by Dr. Jill Klefstad - University of Wisconsin - Stout

A retired friend and colleague came to speak to a group of early childhood pre-service students about strategies that engage young children in their learning. The heart of the presentation centered around one question, “What is your icon?” This teacher was challenging these pre-service students to think about ingenious or novel strategies that they could incorporate in their teaching that would engage children. She posed the thought that perhaps their own icon or trademark could be something they would be known for and definitely something that would make them unique. Teachers acknowledge the fact that they are in competition with the fast paced and technological world and need something that will engage students in their learning. The key to choosing the right icon is that it must be an integral part of who the teacher is.

In my position as a supervisor of student teachers, I have had the privilege of being a guest in many early childhood educators’ classrooms, and thus, have witnessed a number of icons used to engage young children. Some include puppets, drama, story telling, musical instruments, humor and teaching aprons. I continue to encourage pre-service teachers to begin to think about what their icon could be. For some of the women in early childhood education, this is an easy challenge because they are comfortable with aprons, drama, and puppets; however, for the males in the program this task takes on a deeper meaning as they confront the stereotypes associated with some trademarks.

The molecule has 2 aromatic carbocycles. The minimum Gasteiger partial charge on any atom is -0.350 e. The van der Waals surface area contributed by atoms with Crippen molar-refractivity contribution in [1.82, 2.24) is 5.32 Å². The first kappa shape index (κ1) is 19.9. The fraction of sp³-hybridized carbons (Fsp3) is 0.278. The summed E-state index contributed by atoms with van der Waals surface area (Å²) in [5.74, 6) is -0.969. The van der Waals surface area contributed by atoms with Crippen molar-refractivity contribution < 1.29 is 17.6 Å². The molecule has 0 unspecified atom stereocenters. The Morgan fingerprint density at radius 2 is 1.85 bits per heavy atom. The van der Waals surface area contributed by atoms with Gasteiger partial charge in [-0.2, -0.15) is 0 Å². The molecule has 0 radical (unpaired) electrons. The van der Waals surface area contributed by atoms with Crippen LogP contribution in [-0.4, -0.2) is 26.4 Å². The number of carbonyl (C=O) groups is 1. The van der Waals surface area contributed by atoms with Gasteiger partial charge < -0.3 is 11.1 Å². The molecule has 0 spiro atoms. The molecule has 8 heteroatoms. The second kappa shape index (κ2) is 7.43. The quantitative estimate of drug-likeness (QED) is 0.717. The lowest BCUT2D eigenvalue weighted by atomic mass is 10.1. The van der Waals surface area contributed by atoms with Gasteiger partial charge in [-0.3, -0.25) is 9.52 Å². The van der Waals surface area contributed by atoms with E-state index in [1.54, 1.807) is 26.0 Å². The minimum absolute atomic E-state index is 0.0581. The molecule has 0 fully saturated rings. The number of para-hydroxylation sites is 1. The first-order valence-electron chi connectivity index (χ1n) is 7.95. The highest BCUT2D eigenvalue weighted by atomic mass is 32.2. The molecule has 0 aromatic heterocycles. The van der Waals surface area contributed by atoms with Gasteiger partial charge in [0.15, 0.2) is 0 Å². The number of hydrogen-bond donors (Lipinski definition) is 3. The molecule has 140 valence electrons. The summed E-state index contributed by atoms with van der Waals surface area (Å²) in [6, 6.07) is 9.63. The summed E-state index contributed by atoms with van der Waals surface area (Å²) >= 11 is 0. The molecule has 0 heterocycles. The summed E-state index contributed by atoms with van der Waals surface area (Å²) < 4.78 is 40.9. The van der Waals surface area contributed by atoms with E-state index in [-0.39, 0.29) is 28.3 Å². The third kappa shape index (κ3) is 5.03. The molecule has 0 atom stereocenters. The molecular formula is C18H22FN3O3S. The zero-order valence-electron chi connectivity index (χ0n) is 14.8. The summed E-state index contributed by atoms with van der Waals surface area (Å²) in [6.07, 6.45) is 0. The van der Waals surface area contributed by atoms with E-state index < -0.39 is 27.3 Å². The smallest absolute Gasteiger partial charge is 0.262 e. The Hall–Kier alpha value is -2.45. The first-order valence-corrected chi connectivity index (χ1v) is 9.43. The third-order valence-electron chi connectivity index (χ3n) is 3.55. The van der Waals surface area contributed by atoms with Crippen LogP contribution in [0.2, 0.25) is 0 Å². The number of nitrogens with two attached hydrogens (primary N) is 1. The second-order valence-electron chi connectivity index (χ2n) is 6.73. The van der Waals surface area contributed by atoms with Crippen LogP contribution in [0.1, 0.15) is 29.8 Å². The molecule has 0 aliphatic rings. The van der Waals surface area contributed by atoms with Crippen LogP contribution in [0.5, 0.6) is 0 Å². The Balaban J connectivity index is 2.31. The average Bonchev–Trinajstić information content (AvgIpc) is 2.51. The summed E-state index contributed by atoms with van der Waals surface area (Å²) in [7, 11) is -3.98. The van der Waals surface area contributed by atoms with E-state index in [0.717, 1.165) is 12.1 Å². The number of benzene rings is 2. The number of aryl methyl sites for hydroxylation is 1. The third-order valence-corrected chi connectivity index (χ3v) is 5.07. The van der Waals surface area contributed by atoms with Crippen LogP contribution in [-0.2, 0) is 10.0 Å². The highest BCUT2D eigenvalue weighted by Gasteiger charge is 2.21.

Reflecting upon how to foster this icon idea in male early childhood students, I am struck by this thought – could the male teacher of young children be considered the icon or trademark? Certainly male ECE teachers are a novelty if one compares the number of males to females in early childhood education. According to the U.S. Department of Labor in 2013, only 2.3 percent of the country’s preschool/kindergarten teachers were male. In fact, could male teachers be considered a minority in relation to serving the early childhood profession?

Society’s perception of traditional gender roles continues to perpetuate the stereotypes regarding male teachers of young children resulting in low numbers of young men choosing this profession. Despite efforts to increase awareness on the value for children to be taught by male teachers, perhaps the attention could focus specifically around the icon the male teachers brings to the classroom just by their presence.

In 1989, Derman-Sparks introduced Anti-bias curriculum: Tools for empowering young children that has resulted in a more concerted effort to teach a more culturally inclusive curriculum for young children. Teachers integrate anti-bias curriculum within their teaching practices because they believe there is value for children to be introduced to other perspectives. Culturally sensitive teachers are mindful of their position as role models for young children and recognize that everything they do is indicative of how they see the world and how they feel about others. The methods and activities they choose to teach through implicit and explicit communication assist young children to recognize and accept similarities and differences (Derman-Sparks, 1989).

Implicit communication is evident in how teachers define groups in their classroom, the name given to their classrooms, how their room is arranged, the music they chose, the interaction with the children, and ways to resolve conflict. Explicit communication can be defined as the activities and themes planned for children including the books and artifacts, toys and games, and style of delivery (Levy, n.d.). From a female’s perspective, as I think about the icon of men in ECE it is easy to see that the very essence of the male presence in a classroom can be considered a trademark or icon. While it may be a novelty to have a male teacher of young children, it is important to develop pre-service students’ awareness about the power of using implicit and explicit communication to develop young children’s awareness about cultural education.

Perhaps this can become the foundation of every teacher’s icon.


Derman-Sparks, L. and the A.B.C. Task Force (1989). Anti-bias curriculum: Tools for    empowering young children. Washington, DC: NAEYC.
Levy, A. (n.d.) Culture in the classroom. Earlychildhood News. Retrieved from: